# Surface Area

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```Surface Area
A skyline is a view of the outline of
buildings or mountains shown on
the horizon. You can see skylines
during the day or at night, all over
the world. Many cities have
beautiful skylines. City planners
have to consider much more than
just how the skyline will look when
they design a city.
In the skyline shown in the picture,
what shapes do you see? What
three-dimensional objects can
you identify?
In this chapter, you will learn how to
draw and build three-dimensional
objects and how to calculate their
surface areas.
What You Will Learn
φ
φ
φ
to label and draw views of 3-D objects
φ
to solve problems using surface area
2
to draw and build nets for 3-D objects
to calculate the surface area for prisms
and cylinders
MHR • Chapter 5
Key Words
• face
• edge
• vertex
• rectangular prism
• net
Literacy
• triangular prism
• right prism
• surface area
• cylinder
You can use a Verbal Visual Chart (VVC) to help
you learn and remember new terms.
Copy the blank VVC into your math journal or
notebook and use it for the term, rectangular
prism.
• Write the term in the first box.
• Draw a diagram in the second box.
• Define the term in the third box. The glossary
• In the fourth box, explain how you will
remember the term and what it means.
Consider using an example, a characteristic, a
memory device, or a visual.
Term
Diagram
Definition
How I Will
Remember It
Chapter 5 • MHR
3
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Making The Foldable
•
•
•
•
•
•
Step 4
Make the paper from Step 3 into eight booklets
of 4 pages each.
11 × 17 sheet of paper
ruler
glue or tape
four sheets of blank paper
scissors
stapler
Step 5
Collapse the Foldable. Title the faces of your
Foldable. Then, staple the booklets onto each
face, as shown, and add the labels shown.
Step 1
Fold over one of the short sides of an 11 × 17 sheet
of paper to make a 2.5 cm tab. Fold the remaining
portion of paper into quaters.
5.1
V
Dim iews
ens of T
ion hre
al O ebje
cts
No
tes
ehre ts
of T Objec
s
t
Ne nal
5.2 ensio
m
i
D
tes
No
Wh
at
Wr
IN
eed
ap
It
Ke
y
Up
Wo
rd
to W
ork
On
at
Wh
! Id
eas
eed
rk
Wo
to
On
IN
p!
tU
pI
as
Ide
a
Wr
s
Key
rds
Wo
2.5 cm
Step 2
Use glue or tape to put the paper
together as shown in the diagram.
If you use glue, allow it to dry
completely.
Step 3
Fold each of four sheets of blank paper into
eighths. Trim the edges as shown so that each
individual piece is 9.5 cm × 6 cm. Cut off all
folded edges.
9.5 cm
As you work through each section of Chapter 5,
take notes on the appropriate face of your
Foldable. Include information about the examples
and Key Ideas in the Notes section. If you need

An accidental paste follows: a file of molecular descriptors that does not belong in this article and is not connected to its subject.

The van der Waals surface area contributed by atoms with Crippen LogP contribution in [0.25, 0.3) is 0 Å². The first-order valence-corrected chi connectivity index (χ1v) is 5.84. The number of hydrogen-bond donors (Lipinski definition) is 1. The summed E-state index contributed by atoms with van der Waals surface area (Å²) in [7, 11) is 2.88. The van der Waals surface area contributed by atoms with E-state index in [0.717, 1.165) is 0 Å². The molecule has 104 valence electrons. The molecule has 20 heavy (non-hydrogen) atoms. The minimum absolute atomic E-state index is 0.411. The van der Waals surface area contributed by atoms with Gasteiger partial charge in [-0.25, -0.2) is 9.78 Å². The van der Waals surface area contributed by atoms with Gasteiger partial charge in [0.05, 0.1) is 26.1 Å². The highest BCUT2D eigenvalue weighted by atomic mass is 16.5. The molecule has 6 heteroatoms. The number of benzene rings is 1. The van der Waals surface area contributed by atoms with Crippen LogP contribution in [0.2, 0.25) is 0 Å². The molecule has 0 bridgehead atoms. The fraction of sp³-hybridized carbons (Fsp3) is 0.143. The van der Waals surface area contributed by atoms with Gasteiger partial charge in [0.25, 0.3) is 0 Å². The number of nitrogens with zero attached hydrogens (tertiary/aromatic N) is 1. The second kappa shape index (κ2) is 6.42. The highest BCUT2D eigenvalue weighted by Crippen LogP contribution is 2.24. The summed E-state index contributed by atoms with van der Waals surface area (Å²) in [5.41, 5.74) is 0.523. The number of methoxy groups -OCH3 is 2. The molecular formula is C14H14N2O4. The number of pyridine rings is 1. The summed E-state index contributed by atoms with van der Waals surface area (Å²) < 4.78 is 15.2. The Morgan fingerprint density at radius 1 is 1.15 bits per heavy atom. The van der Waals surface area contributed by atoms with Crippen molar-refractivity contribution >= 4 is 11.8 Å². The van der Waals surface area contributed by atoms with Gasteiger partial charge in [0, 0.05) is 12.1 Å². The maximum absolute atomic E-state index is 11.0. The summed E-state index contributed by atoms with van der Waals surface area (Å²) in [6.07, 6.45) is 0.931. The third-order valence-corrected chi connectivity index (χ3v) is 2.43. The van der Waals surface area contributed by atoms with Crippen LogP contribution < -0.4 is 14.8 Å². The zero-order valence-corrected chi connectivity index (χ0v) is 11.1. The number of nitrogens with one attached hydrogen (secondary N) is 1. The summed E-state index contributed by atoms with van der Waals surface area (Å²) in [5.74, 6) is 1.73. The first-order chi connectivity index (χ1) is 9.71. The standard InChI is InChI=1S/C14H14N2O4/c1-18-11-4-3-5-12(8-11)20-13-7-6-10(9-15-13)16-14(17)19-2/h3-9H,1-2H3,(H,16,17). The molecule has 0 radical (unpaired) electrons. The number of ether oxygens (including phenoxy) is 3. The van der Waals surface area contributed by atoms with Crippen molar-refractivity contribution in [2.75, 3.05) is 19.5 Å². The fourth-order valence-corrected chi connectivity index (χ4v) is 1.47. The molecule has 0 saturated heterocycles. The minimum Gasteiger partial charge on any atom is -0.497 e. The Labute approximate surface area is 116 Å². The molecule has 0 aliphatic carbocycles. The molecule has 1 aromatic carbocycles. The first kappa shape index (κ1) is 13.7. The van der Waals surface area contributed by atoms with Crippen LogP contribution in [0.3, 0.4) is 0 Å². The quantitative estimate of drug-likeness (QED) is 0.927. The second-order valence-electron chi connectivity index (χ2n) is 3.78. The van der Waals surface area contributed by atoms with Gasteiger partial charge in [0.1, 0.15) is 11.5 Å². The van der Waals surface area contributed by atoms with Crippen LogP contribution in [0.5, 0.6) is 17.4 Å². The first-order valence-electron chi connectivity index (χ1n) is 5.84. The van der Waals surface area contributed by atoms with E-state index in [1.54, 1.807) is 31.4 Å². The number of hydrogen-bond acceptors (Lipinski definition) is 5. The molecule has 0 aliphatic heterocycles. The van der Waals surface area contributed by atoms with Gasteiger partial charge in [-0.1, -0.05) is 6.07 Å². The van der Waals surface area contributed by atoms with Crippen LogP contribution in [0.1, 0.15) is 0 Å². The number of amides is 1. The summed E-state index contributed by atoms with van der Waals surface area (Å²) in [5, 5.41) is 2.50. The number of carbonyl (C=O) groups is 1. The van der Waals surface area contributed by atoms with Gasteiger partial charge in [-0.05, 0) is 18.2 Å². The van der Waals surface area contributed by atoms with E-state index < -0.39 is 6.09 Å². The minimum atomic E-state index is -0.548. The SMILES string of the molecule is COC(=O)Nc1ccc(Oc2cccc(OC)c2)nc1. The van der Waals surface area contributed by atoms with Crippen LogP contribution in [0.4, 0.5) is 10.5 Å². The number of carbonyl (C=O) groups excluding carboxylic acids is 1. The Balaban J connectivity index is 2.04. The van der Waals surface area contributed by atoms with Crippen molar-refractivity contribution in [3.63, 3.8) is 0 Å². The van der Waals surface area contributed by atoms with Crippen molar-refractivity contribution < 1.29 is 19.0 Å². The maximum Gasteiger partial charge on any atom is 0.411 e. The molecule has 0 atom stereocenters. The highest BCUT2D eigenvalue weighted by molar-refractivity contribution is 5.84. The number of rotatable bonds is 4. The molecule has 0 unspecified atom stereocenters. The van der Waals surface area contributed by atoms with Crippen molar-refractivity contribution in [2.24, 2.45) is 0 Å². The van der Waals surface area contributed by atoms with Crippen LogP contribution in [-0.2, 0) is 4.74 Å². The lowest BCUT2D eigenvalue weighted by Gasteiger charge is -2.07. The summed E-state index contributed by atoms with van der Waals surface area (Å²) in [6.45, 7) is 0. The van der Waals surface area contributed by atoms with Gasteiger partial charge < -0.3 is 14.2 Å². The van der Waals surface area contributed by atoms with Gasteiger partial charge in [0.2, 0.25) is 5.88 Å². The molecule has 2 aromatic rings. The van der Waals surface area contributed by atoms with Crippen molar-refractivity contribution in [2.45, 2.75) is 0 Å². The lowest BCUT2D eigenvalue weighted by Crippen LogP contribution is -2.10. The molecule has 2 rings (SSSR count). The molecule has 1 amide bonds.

List and define the key words in the Key Words
terms.
Keep track of what you need to work on. Check off
each item as you deal with it.
6 cm
4
Using the Foldable
MHR • Chapter 5
As you think of ideas for the Wrap It Up!, record
them on that section of each face of your Foldable.
City Planning
When city planners design communities, they consider the
purpose of the buildings, the width of the streets, the
placement of street signs, the design and placement of
lampposts, and many other items found in a city.
Communication and cooperation are keys to being successful,
because city planners have to coordinate and work with many
other people.
Imagine that you are a city planner for a miniature community.
Discuss your answers to #1 and #2 with a partner, then share
1.
a) What buildings are essential to a new community?
b) What different shapes are the faces of these buildings?
2.
What other items are important to include in a community?
3.
Using grid paper, sketch all or part of an aerial view of a
community including the essential buildings your class
discussed. Make sure to include roads and any other
features that are important.
In this chapter, you
will work in groups to
create and design a
miniature community.
5
Views of Three-Dimensional
Objects
Focus on…
<Ill 5-1: illustration of two
students split view; one girl making
an object with unit blocks, one boy
making a DIFFERENT object with the
same number of unit blocks. Bubbles
with dialogue, girl (Sable): “I used
ten blocks” (or how ever many is in
the picture), boy (Josh): “Sable,
what does yours look like if you look
at it from the top?”>
After this lesson,
you will be able to...
φ draw and label
φ
top, front, and
side views of
3-D objects
build 3-D
objects when
given top, front,
and side views
Sable and Josh are trying to build exactly the same three-dimensional
• 20 unit blocks
• isometric dot paper
A^iZgVXn
A^c`
To describe a
three-dimensional
(3-D) object, count its
faces, edges, and
vertices.
Face:
flat or
curved
surface
Edge: line
segment
where two
faces meet
Vertex: point
where three or
more edges meet
6
MHR • Chapter 5
(3-D) object. They each have the same number of blocks, but they
cannot see each other’s object.
Using a common vocabulary can help Sable and Josh build the
same object.
How can you describe and build three-dimensional objects?
1.
Work with a partner. Create a 3-D object using ten unit blocks.
2.
partner try to build the same object. What key words did you
3.
Decide which faces will be the front and top of your object. Then
determine which faces are the bottom, left side, right side, and back.
You may wish to label the faces with tape. Then, describe your
object to your partner again. Was it easier to describe this time?
4.
Using isometric dot paper, draw what your object looks like.
Do you need to know all the views to construct an object?
If not, which ones would you use and why?
b) Explain why you might need to have only one side view,
if the top and front views are also given.
c) Are any other views unnecessary? Are they needed to
construct the same object?
5. a)
Using isometric dot paper makes
it easier to draw 3-D shapes.
Follow the steps to draw a
rectangular solid.
1
3
2
4
Each view shows two
dimensions. When
combined, these views
create a 3-D diagram.
Example 1: Draw and Label Top, Front, and Side Views
Using blank paper, draw the top, front, and side views of these items.
Label each view.
a)
Tissue box
b)
Compact disk case
Solution
a)
top
b)
top
front
front
side
(end of the box)
side
5.1 Views of Three-Dimensional Objects • MHR
7
Using blank paper, draw the top, front, and
side views of this object.
Example 2: Sketch a Three-Dimensional Object When Given Views
Architects use top
views to draw